Copper-aluminium alloys

In the technical, commercially available copper-aluminium alloys, an optimal combination of excellent corrosion resistance in a variety of aggressive media with above-average mechanical and good physical properties can be observed. This is why they occupy a special position among copper materials.

The commercially available copper-aluminium alloys contain up to 14 % Al as the main alloying addition to copper, whereby additions of 4.0 to 9.0 % exclusively of aluminium characterise the group of “two-substance alloys”, which are generally single-phase, i.e. homogeneous, in their microstructure. Alloys with about 8 to 14 % Al, which then always contain other additional elements – such as iron, nickel and manganese – to improve certain properties, form the group of multiphase, i.e. heterogeneous “multicomponent alloys”. Furthermore, a distinction is made between wrought alloys (i.e. alloys that are easy to form plastically) and cast alloys (i.e. alloys that are only easy to cast). Wrought alloys are processed from cast “formats” (e.g. rolling slabs, press billets) into semi-finished products such as sheets, strips, tubes, rods, die and open-die forgings. Castings are produced from the casting alloys by means of various mould casting processes, which are not kneaded but exclusively machined.


Physical properties

The addition of aluminium causes a change in the colour of the copper from copper red to gold tones to a yellowish colour at about 10 % Al. The density of pure copper is 8.93 kg/dm3 at 20°C. As Fig. 3 shows, it decreases almost linearly with increasing aluminium content to about 7.5 kg/dm3 at 10 % Al. The modulus of elasticity of commercially available copper-aluminium alloys is between 105 and 130 kN/mm2 (see fold-out table). In the α-range, it decreases with increasing aluminium content and increases sharply with the occurrence of the γ2-phase . The sliding modulus is between 43 and 45 kN/mm2 (see fold-out table). The Poisson’s ratio (transverse contraction number) “ν” is 0.30-0.35.

The thermal conductivity is reduced by the aluminium content. The thermal conductivity of copper-aluminium alloys increases with temperature. The temperature coefficient of thermal conductivity increases with the aluminium content. The coefficient of thermal expansion experiences little change due to the aluminium content). The linear coefficient of thermal expansion increases with increasing temperature.

Electrical properties

The electrical conductivity and its temperature coefficient decrease with increasing aluminium content . Additives such as iron and especially manganese and nickel reduce them further. The commercially available copper-aluminium alloys achieve about 12 to 17 % of the conductivity of pure copper. The electrical conductivity of copper-aluminium alloys decreases with increasing temperature.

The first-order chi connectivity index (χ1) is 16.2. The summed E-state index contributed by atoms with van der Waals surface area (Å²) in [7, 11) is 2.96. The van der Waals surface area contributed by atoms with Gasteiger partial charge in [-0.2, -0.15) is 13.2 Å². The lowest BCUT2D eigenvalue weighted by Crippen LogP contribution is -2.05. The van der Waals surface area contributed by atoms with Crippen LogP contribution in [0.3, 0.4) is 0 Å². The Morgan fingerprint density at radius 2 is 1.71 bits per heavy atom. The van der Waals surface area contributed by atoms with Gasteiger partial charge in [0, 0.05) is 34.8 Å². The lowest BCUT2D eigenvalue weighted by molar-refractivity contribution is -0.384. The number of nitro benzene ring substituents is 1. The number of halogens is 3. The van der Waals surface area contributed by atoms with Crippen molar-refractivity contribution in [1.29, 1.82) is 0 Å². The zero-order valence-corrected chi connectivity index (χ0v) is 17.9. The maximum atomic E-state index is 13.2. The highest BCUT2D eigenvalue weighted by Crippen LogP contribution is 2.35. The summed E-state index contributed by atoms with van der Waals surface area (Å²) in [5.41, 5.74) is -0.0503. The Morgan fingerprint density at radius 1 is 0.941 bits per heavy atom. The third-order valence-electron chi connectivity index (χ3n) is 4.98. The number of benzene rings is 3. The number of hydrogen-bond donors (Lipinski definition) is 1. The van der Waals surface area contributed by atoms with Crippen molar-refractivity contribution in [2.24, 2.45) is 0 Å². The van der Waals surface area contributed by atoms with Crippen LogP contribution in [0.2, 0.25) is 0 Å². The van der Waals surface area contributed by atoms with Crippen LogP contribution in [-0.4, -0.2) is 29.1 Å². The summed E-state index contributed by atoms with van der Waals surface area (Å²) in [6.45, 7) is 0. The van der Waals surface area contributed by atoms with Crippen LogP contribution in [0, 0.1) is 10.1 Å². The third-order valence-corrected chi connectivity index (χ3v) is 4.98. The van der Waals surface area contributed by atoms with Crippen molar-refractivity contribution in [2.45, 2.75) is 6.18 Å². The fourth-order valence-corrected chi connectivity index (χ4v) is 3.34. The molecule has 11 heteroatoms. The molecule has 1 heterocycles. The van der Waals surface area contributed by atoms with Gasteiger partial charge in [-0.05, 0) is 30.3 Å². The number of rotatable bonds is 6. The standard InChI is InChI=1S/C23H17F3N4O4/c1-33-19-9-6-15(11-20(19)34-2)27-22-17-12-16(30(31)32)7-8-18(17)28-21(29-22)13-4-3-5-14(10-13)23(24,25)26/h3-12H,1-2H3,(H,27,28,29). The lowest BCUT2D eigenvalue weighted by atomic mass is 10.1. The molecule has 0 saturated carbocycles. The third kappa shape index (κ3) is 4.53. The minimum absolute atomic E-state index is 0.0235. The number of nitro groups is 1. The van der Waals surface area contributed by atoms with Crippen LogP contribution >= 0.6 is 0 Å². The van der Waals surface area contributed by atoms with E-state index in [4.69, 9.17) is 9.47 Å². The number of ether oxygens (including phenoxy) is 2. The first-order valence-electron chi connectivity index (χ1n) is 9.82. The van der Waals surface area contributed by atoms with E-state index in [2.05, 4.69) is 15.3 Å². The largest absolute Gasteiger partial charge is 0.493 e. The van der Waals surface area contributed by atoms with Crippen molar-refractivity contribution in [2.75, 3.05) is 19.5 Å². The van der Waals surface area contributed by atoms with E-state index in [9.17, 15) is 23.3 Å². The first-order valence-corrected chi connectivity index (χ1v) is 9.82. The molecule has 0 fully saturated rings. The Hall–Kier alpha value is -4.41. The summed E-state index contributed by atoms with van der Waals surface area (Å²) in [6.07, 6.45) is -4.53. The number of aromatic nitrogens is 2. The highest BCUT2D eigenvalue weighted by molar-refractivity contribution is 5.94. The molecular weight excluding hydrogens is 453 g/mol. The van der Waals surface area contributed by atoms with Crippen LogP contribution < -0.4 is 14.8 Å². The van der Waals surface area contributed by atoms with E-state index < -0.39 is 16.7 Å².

Magnetic properties

The magnetic properties of copper-aluminium alloys are most strongly altered by iron of the other additives. The paramagnetism, which is very weak in the binary alloy base, is considerably strengthened by iron. The critical iron content of amagnetic copper-aluminium materials (µ ” 1.001) is less than 0.15 % Fe for nickel-free alloys. For nickel-containing (about 4 % Ni) alloys, the Fe content is 0.5 %. Nickel has only a minor effect on the permeability of copper-aluminium alloys in the usual amounts. Manganese only slightly influences the permeability. The magnetic properties can be further improved by suitable heat treatment.

Mechanic properties

The mechanical properties of the standardised wrought copper-aluminium alloys are specified in the semi-finished product and cast product standards. The tensile strength of the binary copper-aluminium alloys initially increases uniformly in the as-cast state with increasing aluminium content, only to drop rapidly above about 10 % Al due to the embrittling effect of the structural constituent γ2 occurring as a decay product of the β-phase. In the commercially available heterogeneous copper-aluminium multicomponent alloys, this phase reaction is specifically influenced by the addition of further alloying elements, which explains the very high strength values of this alloy group under both static and dynamic loading. The elongation at break already reaches its maximum value at aluminium contents between 5 and 8 %. The hardness of the homogeneous alloys increases uniformly over the entire concentration range of the aluminium.

The mechanical properties of cold-formable wrought alloys are essentially dependent on the degree of deformation. In addition to the alloy constituents, grain size and deformation process, which determine hardening and texture formation and thus also the mechanical properties, are also important. In the case of cold-formable, homogeneous wrought alloys, tensile strength, yield strength and hardness increase with increasing degree of cold forming, while elongation at break and fracture constriction decrease. Depending on the composition or degree of cold forming, the tensile strength of wrought copper-aluminium alloys ranges from 340 to about 830 N/mm2.

At elevated operating temperatures, the nickel- and iron-containing wrought copper-aluminium alloys are particularly favourable because of their high initial strength. They can be used at temperatures up to 300°C (components subject to monitoring up to 250°C) due to their high temperature strength. For long-term stresses and high temperature stresses, the possible applications are determined by the creep properties (creep rupture strength). The creep properties for the material CuAl10Ni5Fe4 were determined in creep rupture tests lasting 30,000 hours. The strength values determined in this way allow the behaviour of the material to be estimated for temperatures of up to 250°C and operating times of up to 100,000 h.

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